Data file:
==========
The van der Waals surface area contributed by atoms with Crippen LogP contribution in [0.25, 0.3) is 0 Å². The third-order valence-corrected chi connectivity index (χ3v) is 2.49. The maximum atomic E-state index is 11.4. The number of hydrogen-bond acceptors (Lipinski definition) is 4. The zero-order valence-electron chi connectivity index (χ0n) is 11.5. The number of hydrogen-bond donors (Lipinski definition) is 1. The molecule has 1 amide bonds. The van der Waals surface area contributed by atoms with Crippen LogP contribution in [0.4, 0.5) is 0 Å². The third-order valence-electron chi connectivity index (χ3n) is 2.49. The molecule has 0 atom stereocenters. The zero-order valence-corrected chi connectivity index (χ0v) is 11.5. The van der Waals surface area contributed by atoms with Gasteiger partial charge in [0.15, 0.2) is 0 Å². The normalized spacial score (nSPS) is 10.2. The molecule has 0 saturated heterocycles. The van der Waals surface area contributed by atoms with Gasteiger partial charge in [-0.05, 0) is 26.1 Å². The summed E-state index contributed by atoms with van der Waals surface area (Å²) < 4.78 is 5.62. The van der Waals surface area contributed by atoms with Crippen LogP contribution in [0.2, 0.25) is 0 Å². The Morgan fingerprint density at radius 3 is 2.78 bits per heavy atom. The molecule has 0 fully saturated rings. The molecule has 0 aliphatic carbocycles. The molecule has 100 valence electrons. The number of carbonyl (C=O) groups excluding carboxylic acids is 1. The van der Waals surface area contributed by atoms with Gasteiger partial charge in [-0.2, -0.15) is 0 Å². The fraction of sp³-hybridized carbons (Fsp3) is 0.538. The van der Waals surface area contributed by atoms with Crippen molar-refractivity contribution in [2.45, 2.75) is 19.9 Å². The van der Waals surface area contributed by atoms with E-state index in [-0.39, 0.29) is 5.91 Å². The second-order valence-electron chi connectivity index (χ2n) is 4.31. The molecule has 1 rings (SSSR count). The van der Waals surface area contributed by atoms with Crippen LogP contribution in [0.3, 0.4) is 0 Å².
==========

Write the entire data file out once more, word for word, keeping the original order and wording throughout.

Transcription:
The van der Waals surface area contributed by atoms with Crippen LogP contribution in [0.25, 0.3) is 0 Å². The third-order valence-corrected chi connectivity index (χ3v) is 2.49. The maximum atomic E-state index is 11.4. The number of hydrogen-bond acceptors (Lipinski definition) is 4. The zero-order valence-electron chi connectivity index (χ0n) is 11.5. The number of hydrogen-bond donors (Lipinski definition) is 1. The molecule has 1 amide bonds. The van der Waals surface area contributed by atoms with Crippen LogP contribution in [0.4, 0.5) is 0 Å². The third-order valence-electron chi connectivity index (χ3n) is 2.49. The molecule has 0 atom stereocenters. The zero-order valence-corrected chi connectivity index (χ0v) is 11.5. The van der Waals surface area contributed by atoms with Gasteiger partial charge in [0.15, 0.2) is 0 Å². The normalized spacial score (nSPS) is 10.2. The molecule has 0 saturated heterocycles. The van der Waals surface area contributed by atoms with Gasteiger partial charge in [-0.05, 0) is 26.1 Å². The summed E-state index contributed by atoms with van der Waals surface area (Å²) < 4.78 is 5.62. The van der Waals surface area contributed by atoms with Crippen LogP contribution in [0.2, 0.25) is 0 Å². The Morgan fingerprint density at radius 3 is 2.78 bits per heavy atom. The molecule has 0 fully saturated rings. The molecule has 0 aliphatic carbocycles. The molecule has 100 valence electrons. The number of carbonyl (C=O) groups excluding carboxylic acids is 1. The van der Waals surface area contributed by atoms with Gasteiger partial charge in [-0.2, -0.15) is 0 Å². The fraction of sp³-hybridized carbons (Fsp3) is 0.538. The van der Waals surface area contributed by atoms with Crippen molar-refractivity contribution in [2.45, 2.75) is 19.9 Å². The van der Waals surface area contributed by atoms with E-state index in [-0.39, 0.29) is 5.91 Å². The second-order valence-electron chi connectivity index (χ2n) is 4.31. The molecule has 1 rings (SSSR count). The van der Waals surface area contributed by atoms with Crippen LogP contribution in [0.3, 0.4) is 0 Å².